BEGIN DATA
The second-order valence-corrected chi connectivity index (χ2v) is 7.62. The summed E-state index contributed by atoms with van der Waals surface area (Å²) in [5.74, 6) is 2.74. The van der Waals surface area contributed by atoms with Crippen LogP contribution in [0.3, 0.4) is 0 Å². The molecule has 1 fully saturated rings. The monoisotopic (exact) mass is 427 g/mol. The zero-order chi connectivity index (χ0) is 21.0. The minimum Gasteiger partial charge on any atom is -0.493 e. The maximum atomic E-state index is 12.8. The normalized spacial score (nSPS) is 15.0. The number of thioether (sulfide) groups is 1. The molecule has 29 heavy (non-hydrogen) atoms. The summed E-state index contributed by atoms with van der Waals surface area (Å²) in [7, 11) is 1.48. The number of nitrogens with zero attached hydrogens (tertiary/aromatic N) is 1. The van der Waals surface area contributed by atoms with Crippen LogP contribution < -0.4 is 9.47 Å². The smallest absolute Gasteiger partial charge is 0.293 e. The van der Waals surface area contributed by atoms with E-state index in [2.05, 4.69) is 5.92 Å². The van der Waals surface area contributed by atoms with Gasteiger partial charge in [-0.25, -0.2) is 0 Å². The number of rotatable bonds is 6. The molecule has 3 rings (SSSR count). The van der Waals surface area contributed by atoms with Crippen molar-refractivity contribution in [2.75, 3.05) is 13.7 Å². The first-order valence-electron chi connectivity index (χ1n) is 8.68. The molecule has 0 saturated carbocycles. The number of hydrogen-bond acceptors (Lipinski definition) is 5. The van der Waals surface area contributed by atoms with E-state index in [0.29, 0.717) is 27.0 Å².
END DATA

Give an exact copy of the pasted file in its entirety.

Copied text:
The second-order valence-corrected chi connectivity index (χ2v) is 7.62. The summed E-state index contributed by atoms with van der Waals surface area (Å²) in [5.74, 6) is 2.74. The van der Waals surface area contributed by atoms with Crippen LogP contribution in [0.3, 0.4) is 0 Å². The molecule has 1 fully saturated rings. The monoisotopic (exact) mass is 427 g/mol. The zero-order chi connectivity index (χ0) is 21.0. The minimum Gasteiger partial charge on any atom is -0.493 e. The maximum atomic E-state index is 12.8. The normalized spacial score (nSPS) is 15.0. The number of thioether (sulfide) groups is 1. The molecule has 29 heavy (non-hydrogen) atoms. The summed E-state index contributed by atoms with van der Waals surface area (Å²) in [7, 11) is 1.48. The number of nitrogens with zero attached hydrogens (tertiary/aromatic N) is 1. The van der Waals surface area contributed by atoms with Crippen LogP contribution < -0.4 is 9.47 Å². The smallest absolute Gasteiger partial charge is 0.293 e. The van der Waals surface area contributed by atoms with E-state index in [2.05, 4.69) is 5.92 Å². The van der Waals surface area contributed by atoms with Gasteiger partial charge in [-0.25, -0.2) is 0 Å². The number of rotatable bonds is 6. The molecule has 3 rings (SSSR count). The van der Waals surface area contributed by atoms with Crippen molar-refractivity contribution in [2.75, 3.05) is 13.7 Å². The first-order valence-electron chi connectivity index (χ1n) is 8.68. The molecule has 0 saturated carbocycles. The number of hydrogen-bond acceptors (Lipinski definition) is 5. The van der Waals surface area contributed by atoms with E-state index in [0.29, 0.717) is 27.0 Å².